business, career, education

Conferences – the good and the bad

I recently attended two conferences put on by Sports Business Journal in Los Angeles (Marina del Rey to be exact). I like the way SBJ does their conferences, so it got me thinking about what I like and don’t like at conferences.

I have probably attended over 100 conferences in my professional career (maybe close to 200), plus assorted training sessions which function similarly. I have been a speaker at least 25 conferences. I have had a hand in organizing over 20 conferences. These conferences have ranged from small gatherings to huge groups. They have covered industries/topics as varied as college sports, accounting issues, real estate, gaming, shared services, analytics, entertainment, media, and technology. Here are my top learnings. I think these learnings can help in a couple of ways – obviously for those organizing a conference to ensure “best foot forward;” but less obviously for those considering attending a conference you can look for these characteristics to see if the conference will provide value.


  • Conferences should be never be “one day” conferences. By extending to at least a second half day, you provide significantly more networking opportunities for the attendees.
  • Conferences should end by early afternoon on the last day, preferably by noon. This tends to keep folks attending the last day’s sessions but gives them time to catch flights home.
  • Plan the run of show to a detailed level and rehearse.
  • Get speaker slides, bios, and other info well in advance.
  • Ensure an active staff to interface with the hotel – to ensure proper room temperature, manage A/V issues, etc. These should be seamless to the attendees because you have put in the time and effort to ensure the event is planned well.


  • Provide ample time for networking, and the inevitable other work folks may need to take care of (calls, emails, etc.)
  • Provide forced but welcome networking opportunities. Get people up and moving in specific sessions that foster networking. Just because they have time for networking (see above) doesn’t mean they will use it for that purpose, so “make” them. One interesting way I’ve seen this done is to integrate personality and behavioral profiles, giving the attendees a takeaway and giving them topics for networking. I’ve also held sessions at conferences where the attendees break into groups that are logical (like by industry) but force them to meet new folks (by ensuring they don’t sit with others from their same company), and have them do some “work” – like identify the top three problems facing their industry and how they can be addressed.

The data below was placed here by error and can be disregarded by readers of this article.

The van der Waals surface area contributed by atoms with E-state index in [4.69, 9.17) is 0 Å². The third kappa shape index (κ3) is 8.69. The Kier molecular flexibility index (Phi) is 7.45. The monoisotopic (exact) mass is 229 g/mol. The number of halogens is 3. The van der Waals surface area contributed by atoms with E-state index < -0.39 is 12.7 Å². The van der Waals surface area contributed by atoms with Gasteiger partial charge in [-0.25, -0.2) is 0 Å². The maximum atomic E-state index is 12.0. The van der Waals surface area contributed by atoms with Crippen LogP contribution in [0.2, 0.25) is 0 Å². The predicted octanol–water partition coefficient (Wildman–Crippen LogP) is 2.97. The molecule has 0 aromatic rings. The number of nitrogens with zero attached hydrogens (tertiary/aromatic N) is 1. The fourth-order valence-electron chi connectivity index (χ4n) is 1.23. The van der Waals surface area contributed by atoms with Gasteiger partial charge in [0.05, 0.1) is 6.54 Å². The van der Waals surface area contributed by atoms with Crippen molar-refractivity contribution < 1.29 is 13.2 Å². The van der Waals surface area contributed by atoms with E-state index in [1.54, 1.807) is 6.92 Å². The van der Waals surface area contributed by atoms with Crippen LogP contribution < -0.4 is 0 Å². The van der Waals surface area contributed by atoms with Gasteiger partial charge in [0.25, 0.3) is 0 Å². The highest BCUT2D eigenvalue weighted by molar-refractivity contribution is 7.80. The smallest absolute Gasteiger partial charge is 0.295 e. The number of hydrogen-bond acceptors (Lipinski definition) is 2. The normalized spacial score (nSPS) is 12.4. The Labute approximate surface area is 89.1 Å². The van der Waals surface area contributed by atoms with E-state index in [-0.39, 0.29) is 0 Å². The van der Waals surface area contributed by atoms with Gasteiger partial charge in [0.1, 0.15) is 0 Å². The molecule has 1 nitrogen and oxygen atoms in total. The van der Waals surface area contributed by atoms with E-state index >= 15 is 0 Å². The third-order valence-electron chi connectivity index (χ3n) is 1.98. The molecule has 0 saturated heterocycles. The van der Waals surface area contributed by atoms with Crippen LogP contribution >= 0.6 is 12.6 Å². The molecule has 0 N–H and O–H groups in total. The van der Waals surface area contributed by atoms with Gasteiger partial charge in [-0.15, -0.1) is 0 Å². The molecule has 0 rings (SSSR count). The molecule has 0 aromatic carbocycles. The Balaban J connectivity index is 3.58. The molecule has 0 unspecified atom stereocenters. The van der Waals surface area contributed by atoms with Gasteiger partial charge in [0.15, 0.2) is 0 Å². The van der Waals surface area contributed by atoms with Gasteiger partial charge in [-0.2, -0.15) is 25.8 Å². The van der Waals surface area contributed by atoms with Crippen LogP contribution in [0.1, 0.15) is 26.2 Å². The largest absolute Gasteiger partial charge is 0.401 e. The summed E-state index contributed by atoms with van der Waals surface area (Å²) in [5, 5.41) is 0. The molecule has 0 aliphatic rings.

• For after conference cocktail parties, provide a hook. Unique entertainment, something to keep folks engaged and “loosen them up” and provide something for them to talk to each other about. This tip is especially useful for my fellow introverts. At the recent SBJ conference, a sponsor put on a ping pong tournament. .Great fun, engaging, and gave everyone something to do and talk about while enjoying finger foods and beverages.
  • There is a classic debate in conferences – individual speakers or panels? My view is that a mix is actually always the best. In fact this comment covers this bullet and the next bullet. The problems with a program of all individual speakers include added time needed to manage the preparation, reliance on high profile speakers showing up, and the fact that not all speakers are good at it. The problems with a program of all panels is that you need that many more speakers, they may not be inclined to prepare hoping the other panelists will carry the conversation, you need a good moderator to keep the panel pacing well and holding the audience’s interest. There are also pros to both styles, and I think a mix helps mitigate the cons.
  • The second classic debate is the style of presentation. So interview/free form discussion versus rehearsed presentation. Again a mix is usually best. Prepared presentations can bore an audience with poorly prepared PowerPoint slides they can’t even read, or get lost in a monotone voice. Free form discussion can wander and might never actually address the issues you wanted addressed in the first place.
  • Keep sessions as short as possible. This keeps the audience engaged, and awake, particularly if doing breakouts where they have to move between sessions. If the topics need more time to really be understood/discussed/debated, they are likely perfect candidates for a breakout session. So a rehearsed presentation at a high level gets the entire audience to understand the basics of the topic, and those that want to go deeper can during a breakout.
  • Give the audience a way to ask questions without shouting it out in front of everybody. Often, they will be too shy, especially if a large group. You can use text, email, etc. If you do take questions from the room at large, ensure staff with microphones are sprinkled throughout.